Mercedes named in class action lawsuit over defect in the 722.9 7G-Tronic automatic transmission

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Plaintiffs bring this action on behalf of themselves and all other similarly situated owners and lessees in California of Mercedes Benz automobiles equipped with the 722.9 7G-Tronic automatic transmission.  As detailed in the complaint, the subject transmission is defective, having a defect in the transmission’s valve body and conductor plate that causes the transmission to fail prematurely and need replacement well before the useful life of the transmission or the vehicle in which it is housed.

As alleged, Defendant Mercedes-Benz USA, LLC (“MBUSA” or “Defendant”) has known about this defect for years, circulating internal Technical Service Bulletins to its factory-authorized dealerships that detail the nature of the transmission problem. Indeed, the defective 722.9 transmission has failed to such a widespread extent that, at one point, MBUSA was unable to supply sufficient replacement transmission components to have the defective transmissions repaired and, as a result, for a long time, MBUSA prevented independent service stations from purchasing such replacement parts.   Worse yet, when the transmission valve body or conductor plate fails in the Mercedes-Benz 722.9 transmission, a real safety hazard ensues.  As a result of the defect, the transmission will have a difficult time shifting from first to second gear, and will not shift to higher gears, causing the vehicle to be unable to be driven at any speed.  The fault will then cause the transmission to enter what is referred to as “Limp Mode,” leaving the car to “limp” along the roadway in a very restricted and limited fashion.   Despite this and despite the clear defect and Defendant’s knowledge of it, MBUSA has failed to take any action.  Because the defective transmission typically manifests itself outside the 4 year/50,000 mile durations limit of MBUSA’s New Vehicle Limited Warranty, MBUSA washes its hands of any liability, fails to disclose this defect, and leave consumers of the affected vehicles, like Plaintiffs, to pay for the costly repair of the transmission to the tune of several thousands of dollars.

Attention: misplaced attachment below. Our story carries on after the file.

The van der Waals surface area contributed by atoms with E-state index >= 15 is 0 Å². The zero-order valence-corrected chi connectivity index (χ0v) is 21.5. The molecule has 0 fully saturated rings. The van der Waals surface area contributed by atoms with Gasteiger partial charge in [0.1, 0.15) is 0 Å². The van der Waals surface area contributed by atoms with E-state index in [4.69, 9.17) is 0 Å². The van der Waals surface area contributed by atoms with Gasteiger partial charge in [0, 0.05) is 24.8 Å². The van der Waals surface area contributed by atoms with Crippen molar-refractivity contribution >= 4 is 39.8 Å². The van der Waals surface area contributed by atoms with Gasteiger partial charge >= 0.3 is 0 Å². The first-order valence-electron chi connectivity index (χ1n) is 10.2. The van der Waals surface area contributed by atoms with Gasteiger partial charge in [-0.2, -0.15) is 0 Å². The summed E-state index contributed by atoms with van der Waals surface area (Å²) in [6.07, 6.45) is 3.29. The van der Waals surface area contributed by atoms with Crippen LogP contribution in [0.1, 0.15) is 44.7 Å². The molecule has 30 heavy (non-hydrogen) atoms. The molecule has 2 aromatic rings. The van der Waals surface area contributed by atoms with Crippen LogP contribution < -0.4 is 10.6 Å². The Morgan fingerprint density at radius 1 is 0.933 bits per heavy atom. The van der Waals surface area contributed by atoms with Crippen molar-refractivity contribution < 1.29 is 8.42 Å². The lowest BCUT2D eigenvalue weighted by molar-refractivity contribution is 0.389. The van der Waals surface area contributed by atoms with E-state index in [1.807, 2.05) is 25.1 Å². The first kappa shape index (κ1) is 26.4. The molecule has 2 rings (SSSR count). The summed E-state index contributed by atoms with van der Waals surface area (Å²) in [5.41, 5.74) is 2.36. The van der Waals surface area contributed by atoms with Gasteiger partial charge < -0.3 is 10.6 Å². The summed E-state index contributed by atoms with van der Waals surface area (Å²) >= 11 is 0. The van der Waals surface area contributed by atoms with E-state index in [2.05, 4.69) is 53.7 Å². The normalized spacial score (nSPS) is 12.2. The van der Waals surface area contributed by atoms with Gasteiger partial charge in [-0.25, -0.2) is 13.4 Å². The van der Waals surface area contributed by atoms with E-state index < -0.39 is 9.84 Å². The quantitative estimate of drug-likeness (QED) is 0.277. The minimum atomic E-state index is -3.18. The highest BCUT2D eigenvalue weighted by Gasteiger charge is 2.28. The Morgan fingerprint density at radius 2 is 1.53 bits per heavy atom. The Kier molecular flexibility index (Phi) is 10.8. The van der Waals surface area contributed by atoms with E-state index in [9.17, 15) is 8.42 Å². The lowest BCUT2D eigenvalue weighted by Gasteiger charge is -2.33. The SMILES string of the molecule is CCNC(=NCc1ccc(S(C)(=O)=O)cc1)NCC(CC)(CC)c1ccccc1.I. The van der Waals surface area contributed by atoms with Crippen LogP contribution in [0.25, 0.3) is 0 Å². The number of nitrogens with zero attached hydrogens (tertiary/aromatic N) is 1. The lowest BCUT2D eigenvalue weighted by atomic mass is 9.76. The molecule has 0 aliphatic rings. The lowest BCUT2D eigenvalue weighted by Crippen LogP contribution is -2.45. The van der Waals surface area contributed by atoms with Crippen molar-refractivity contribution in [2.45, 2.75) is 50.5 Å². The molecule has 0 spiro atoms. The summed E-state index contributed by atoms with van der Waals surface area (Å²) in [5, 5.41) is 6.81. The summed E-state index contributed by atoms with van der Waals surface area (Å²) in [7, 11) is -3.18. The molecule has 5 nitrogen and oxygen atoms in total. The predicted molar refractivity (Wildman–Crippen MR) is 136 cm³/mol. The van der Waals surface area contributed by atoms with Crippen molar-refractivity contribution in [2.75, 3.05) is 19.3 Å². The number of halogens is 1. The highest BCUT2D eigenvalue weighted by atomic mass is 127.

Plaintiffs, who own a 2007 Mercedes-Benz S-550 originally equipped with the defective 722.9 transmission suffered this fate, had their vehicle’s transmission fail repeatedly on the roadway when the car had just 57,000 miles or so, and were denied any consideration by MBUSA.   Given MBUSA’s failure to stand behind its product, Plaintiffs were forced to and did pay over $2,000 to have the transmission valve body replaced.  Needless to say, transmissions in cars having only 57,000 miles should not fail—much less should they fail by the thousands in Mercedes-Benz cars across the country.  Plaintiffs file this lawsuit to seek redress for MBUSA’s violations of the California Consumer Legal Remedies Act (“CLRA”) and California’s Unfair Competition Law (“UCL”).

MBUSA Complaint